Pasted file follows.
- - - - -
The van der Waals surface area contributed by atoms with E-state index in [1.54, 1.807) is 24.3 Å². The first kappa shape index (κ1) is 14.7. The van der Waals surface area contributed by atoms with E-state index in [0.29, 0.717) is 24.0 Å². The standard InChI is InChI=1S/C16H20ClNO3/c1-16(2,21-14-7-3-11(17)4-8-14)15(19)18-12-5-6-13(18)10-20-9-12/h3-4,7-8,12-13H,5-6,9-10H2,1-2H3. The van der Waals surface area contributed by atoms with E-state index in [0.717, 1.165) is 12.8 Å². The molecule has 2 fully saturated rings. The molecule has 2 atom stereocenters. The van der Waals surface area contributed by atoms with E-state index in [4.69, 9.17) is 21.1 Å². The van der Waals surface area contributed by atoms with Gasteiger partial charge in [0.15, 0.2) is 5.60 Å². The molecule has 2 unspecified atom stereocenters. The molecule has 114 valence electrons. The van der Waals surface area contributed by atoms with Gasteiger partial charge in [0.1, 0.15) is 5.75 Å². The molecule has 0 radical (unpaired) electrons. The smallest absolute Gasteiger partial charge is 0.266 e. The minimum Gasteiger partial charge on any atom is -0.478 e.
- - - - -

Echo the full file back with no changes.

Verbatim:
The van der Waals surface area contributed by atoms with E-state index in [1.54, 1.807) is 24.3 Å². The first kappa shape index (κ1) is 14.7. The van der Waals surface area contributed by atoms with E-state index in [0.29, 0.717) is 24.0 Å². The standard InChI is InChI=1S/C16H20ClNO3/c1-16(2,21-14-7-3-11(17)4-8-14)15(19)18-12-5-6-13(18)10-20-9-12/h3-4,7-8,12-13H,5-6,9-10H2,1-2H3. The van der Waals surface area contributed by atoms with E-state index in [0.717, 1.165) is 12.8 Å². The molecule has 2 fully saturated rings. The molecule has 2 atom stereocenters. The van der Waals surface area contributed by atoms with E-state index in [4.69, 9.17) is 21.1 Å². The van der Waals surface area contributed by atoms with Gasteiger partial charge in [0.15, 0.2) is 5.60 Å². The molecule has 2 unspecified atom stereocenters. The molecule has 114 valence electrons. The van der Waals surface area contributed by atoms with Gasteiger partial charge in [0.1, 0.15) is 5.75 Å². The molecule has 0 radical (unpaired) electrons. The smallest absolute Gasteiger partial charge is 0.266 e. The minimum Gasteiger partial charge on any atom is -0.478 e.